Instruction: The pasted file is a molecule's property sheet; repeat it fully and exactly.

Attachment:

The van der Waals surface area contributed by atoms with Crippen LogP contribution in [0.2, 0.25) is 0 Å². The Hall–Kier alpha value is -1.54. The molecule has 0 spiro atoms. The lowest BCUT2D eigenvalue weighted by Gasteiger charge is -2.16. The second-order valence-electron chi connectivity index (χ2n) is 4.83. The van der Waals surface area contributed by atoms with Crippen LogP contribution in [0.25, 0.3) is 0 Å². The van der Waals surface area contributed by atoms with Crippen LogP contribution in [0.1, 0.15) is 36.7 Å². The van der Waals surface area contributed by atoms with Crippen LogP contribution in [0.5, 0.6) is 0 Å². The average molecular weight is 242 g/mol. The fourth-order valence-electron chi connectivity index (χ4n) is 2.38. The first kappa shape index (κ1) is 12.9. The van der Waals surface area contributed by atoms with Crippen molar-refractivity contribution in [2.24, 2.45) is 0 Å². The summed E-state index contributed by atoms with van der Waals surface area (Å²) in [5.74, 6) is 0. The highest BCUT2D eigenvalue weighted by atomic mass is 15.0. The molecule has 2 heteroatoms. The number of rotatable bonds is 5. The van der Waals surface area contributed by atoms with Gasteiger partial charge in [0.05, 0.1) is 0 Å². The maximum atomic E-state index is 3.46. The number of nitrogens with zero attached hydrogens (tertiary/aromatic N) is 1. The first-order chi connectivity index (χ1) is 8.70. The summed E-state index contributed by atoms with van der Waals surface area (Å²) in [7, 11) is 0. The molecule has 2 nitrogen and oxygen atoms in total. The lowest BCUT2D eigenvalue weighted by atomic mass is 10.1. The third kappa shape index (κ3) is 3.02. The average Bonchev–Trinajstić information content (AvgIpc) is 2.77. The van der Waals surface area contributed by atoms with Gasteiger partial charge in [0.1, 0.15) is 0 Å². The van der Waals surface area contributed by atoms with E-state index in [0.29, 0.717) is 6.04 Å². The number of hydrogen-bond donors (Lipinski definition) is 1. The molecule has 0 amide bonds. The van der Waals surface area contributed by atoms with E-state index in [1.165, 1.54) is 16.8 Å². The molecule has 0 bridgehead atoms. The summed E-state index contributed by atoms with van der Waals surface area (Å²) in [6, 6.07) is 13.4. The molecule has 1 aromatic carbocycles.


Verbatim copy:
The van der Waals surface area contributed by atoms with Crippen LogP contribution in [0.2, 0.25) is 0 Å². The Hall–Kier alpha value is -1.54. The molecule has 0 spiro atoms. The lowest BCUT2D eigenvalue weighted by Gasteiger charge is -2.16. The second-order valence-electron chi connectivity index (χ2n) is 4.83. The van der Waals surface area contributed by atoms with Crippen LogP contribution in [0.25, 0.3) is 0 Å². The van der Waals surface area contributed by atoms with Crippen LogP contribution in [0.1, 0.15) is 36.7 Å². The van der Waals surface area contributed by atoms with Crippen LogP contribution in [0.5, 0.6) is 0 Å². The average molecular weight is 242 g/mol. The fourth-order valence-electron chi connectivity index (χ4n) is 2.38. The first kappa shape index (κ1) is 12.9. The van der Waals surface area contributed by atoms with Crippen molar-refractivity contribution in [2.24, 2.45) is 0 Å². The summed E-state index contributed by atoms with van der Waals surface area (Å²) in [5.74, 6) is 0. The highest BCUT2D eigenvalue weighted by atomic mass is 15.0. The molecule has 2 heteroatoms. The number of rotatable bonds is 5. The van der Waals surface area contributed by atoms with Gasteiger partial charge in [0.05, 0.1) is 0 Å². The maximum atomic E-state index is 3.46. The number of nitrogens with zero attached hydrogens (tertiary/aromatic N) is 1. The first-order chi connectivity index (χ1) is 8.70. The summed E-state index contributed by atoms with van der Waals surface area (Å²) in [7, 11) is 0. The molecule has 2 nitrogen and oxygen atoms in total. The lowest BCUT2D eigenvalue weighted by atomic mass is 10.1. The third kappa shape index (κ3) is 3.02. The average Bonchev–Trinajstić information content (AvgIpc) is 2.77. The van der Waals surface area contributed by atoms with Gasteiger partial charge in [0.1, 0.15) is 0 Å². The van der Waals surface area contributed by atoms with E-state index in [0.29, 0.717) is 6.04 Å². The number of hydrogen-bond donors (Lipinski definition) is 1. The molecule has 0 amide bonds. The van der Waals surface area contributed by atoms with E-state index in [1.165, 1.54) is 16.8 Å². The molecule has 0 bridgehead atoms. The summed E-state index contributed by atoms with van der Waals surface area (Å²) in [6, 6.07) is 13.4. The molecule has 1 aromatic carbocycles.